In April of 2021, Jason Kenney’s United Conservative Party (UCP) government formally unveiled its plan to transform postsecondary education (PSE) in the province of Alberta. The UCP’s vision, laid out in its initiative, Alberta 2030: Building Skills for Jobs, is a strategy for tethering public PSE to private sector priorities.
In December, the UCP amended the Post-Secondary Learning Act with Bill 74, putting into law the plan of action contained in Alberta 2030 — a larger say for industry, the alignment of education priorities with those of employers, and prioritizing research commercialization. These developments come on the heels of years of deep funding cuts.
The result of this onslaught is skyrocketing student tuition and growing labor unrest. Faculty and staff are being told to work even harder for less. However, because of the UCP government’s constitutionally dubious secret employer bargaining mandates, union demands for proper compensation have been effectively hobbled. With Alberta’s 2022 budget doubling down on the attack on public PSE, it is time for educators, university support staff, students, and faculty associations to fight back.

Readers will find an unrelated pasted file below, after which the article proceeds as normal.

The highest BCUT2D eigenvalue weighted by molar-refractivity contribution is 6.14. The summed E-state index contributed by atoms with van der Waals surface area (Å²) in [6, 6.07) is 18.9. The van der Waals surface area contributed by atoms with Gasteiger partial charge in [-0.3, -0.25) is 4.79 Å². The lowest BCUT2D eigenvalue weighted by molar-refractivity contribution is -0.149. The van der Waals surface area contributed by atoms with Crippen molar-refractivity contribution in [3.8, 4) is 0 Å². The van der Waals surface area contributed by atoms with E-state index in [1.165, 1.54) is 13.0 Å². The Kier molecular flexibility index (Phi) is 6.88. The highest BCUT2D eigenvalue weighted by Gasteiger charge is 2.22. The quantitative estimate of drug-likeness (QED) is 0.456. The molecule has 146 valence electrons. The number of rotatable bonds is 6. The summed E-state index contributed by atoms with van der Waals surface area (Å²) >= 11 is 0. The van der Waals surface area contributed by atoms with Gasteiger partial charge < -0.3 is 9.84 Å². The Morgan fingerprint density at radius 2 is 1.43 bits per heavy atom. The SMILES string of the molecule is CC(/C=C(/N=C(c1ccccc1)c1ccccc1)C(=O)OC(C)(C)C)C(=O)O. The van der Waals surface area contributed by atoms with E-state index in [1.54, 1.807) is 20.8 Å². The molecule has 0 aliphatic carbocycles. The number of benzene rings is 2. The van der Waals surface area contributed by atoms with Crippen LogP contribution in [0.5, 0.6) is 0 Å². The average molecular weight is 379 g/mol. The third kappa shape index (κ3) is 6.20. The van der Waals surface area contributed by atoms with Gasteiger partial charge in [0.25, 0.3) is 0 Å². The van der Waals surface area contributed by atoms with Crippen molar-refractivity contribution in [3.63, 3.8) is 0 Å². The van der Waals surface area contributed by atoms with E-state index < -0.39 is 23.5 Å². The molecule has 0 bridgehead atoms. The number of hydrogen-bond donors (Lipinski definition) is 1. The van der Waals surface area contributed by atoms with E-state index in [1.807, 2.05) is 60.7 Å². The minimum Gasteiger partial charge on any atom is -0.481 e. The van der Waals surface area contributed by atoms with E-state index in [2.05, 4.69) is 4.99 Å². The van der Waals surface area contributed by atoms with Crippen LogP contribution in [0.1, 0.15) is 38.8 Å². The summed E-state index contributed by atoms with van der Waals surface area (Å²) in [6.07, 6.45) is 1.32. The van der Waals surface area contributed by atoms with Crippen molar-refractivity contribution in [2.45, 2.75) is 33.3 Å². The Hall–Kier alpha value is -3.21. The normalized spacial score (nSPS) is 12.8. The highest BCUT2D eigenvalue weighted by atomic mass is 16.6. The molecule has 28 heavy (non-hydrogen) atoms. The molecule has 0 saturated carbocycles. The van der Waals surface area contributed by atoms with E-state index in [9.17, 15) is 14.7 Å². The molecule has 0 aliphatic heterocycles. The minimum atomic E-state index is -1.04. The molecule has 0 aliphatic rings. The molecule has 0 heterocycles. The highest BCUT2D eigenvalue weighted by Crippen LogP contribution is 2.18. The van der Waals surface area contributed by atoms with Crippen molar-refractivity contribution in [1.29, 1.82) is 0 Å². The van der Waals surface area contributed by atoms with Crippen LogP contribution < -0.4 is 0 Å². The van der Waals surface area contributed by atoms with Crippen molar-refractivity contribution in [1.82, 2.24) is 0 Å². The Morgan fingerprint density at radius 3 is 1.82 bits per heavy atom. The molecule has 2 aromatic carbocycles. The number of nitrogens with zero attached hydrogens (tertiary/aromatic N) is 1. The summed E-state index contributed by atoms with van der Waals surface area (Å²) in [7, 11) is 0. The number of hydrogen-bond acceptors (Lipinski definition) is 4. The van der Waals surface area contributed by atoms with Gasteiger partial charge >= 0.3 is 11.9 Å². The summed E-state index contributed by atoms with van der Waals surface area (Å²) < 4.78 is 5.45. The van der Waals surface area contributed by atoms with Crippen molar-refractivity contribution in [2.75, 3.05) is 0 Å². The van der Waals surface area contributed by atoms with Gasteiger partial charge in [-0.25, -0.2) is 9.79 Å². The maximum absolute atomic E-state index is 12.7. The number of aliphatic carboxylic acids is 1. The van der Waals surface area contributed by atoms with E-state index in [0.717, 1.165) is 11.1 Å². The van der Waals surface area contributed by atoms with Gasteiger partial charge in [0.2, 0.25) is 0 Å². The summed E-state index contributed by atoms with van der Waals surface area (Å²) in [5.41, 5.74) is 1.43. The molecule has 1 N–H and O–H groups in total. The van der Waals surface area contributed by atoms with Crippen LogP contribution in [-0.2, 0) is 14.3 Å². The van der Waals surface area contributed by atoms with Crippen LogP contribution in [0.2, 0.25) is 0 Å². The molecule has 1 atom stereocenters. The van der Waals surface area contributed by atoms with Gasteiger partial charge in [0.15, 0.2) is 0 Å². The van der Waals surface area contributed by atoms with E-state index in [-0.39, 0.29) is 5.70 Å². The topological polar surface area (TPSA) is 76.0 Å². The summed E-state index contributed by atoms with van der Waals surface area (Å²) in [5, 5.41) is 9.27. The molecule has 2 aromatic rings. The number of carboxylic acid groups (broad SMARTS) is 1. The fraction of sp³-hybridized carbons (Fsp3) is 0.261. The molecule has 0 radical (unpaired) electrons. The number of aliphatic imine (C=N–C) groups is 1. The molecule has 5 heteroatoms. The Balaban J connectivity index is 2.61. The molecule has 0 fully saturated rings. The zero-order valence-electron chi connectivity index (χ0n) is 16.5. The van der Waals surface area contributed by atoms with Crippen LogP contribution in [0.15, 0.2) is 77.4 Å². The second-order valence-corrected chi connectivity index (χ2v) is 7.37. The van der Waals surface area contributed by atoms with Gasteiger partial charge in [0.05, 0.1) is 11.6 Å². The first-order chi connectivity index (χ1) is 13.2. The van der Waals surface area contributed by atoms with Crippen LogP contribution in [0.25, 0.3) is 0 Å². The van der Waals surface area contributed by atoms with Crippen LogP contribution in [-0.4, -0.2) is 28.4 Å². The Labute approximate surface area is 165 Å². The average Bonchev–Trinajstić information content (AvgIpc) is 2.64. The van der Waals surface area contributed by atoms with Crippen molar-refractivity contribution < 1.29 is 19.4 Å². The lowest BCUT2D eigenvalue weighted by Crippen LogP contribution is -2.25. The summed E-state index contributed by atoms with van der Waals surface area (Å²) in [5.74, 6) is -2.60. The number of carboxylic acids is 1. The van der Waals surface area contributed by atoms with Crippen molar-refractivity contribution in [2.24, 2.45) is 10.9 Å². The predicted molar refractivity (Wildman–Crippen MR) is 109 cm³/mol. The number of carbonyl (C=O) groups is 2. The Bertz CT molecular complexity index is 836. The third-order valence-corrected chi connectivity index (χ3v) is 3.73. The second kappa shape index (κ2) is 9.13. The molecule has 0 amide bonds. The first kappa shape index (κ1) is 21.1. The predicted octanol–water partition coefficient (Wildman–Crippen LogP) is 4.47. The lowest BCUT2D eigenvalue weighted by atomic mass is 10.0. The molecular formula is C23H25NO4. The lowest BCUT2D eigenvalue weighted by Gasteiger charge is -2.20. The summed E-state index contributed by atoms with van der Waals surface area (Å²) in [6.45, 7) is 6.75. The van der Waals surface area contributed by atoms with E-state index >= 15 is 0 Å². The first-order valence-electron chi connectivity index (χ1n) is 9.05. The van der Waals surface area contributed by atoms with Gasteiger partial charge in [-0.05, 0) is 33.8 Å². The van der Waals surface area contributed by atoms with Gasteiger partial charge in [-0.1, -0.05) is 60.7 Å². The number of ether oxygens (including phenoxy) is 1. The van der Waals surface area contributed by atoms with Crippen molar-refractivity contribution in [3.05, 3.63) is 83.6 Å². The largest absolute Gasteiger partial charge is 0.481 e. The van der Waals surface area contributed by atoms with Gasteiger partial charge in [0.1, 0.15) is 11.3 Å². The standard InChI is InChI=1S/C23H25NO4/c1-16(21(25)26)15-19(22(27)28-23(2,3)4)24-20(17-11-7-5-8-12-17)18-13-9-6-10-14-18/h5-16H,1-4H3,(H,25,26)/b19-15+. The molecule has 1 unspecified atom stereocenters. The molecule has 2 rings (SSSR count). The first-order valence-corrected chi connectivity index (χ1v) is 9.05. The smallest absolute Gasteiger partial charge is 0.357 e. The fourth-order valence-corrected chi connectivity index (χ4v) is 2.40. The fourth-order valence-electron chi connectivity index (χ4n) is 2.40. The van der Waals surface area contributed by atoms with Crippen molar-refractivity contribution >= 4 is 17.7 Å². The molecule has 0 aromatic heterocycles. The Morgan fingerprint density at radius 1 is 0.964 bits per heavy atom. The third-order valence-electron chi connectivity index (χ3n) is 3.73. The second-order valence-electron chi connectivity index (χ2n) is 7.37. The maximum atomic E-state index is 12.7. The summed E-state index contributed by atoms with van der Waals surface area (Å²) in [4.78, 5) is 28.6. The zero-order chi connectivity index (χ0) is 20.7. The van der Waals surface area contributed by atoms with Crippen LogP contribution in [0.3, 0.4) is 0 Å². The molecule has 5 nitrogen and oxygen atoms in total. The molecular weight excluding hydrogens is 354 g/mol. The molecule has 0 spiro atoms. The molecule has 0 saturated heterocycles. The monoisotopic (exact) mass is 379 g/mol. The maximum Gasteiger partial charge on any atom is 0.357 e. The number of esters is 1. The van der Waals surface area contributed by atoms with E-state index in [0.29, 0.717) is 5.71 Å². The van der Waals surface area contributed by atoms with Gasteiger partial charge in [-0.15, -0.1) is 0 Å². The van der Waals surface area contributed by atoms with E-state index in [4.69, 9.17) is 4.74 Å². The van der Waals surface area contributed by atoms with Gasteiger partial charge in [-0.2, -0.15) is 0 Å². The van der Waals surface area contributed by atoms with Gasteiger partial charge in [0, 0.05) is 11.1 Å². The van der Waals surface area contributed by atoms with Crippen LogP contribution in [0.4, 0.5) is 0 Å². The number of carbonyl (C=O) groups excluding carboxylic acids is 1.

The Kenney government’s most powerful levers in repurposing PSE are austerity coupled with performance-based funding (PBF). The former, rolled out over four consecutive UCP budgets and counting, leaves institutions on track for a jaw-dropping 20 percent cut in government-funded operating expenses by 2023–24. These cuts amount to more than 30 percent per full-load-equivalent student, accounting for inflation and enrollment growth.
Universities and colleges are being commanded to grow their domestic and lucrative international enrollments to offset funding cuts while keeping downward pressure on labor costs. These requirements are intensifying a corporatized, market-fundamentalist model that repositions students as investors in their futures. The result is an instrumentalized education, increasingly understood to be nothing other than a composite part of entrepreneurial selfhood.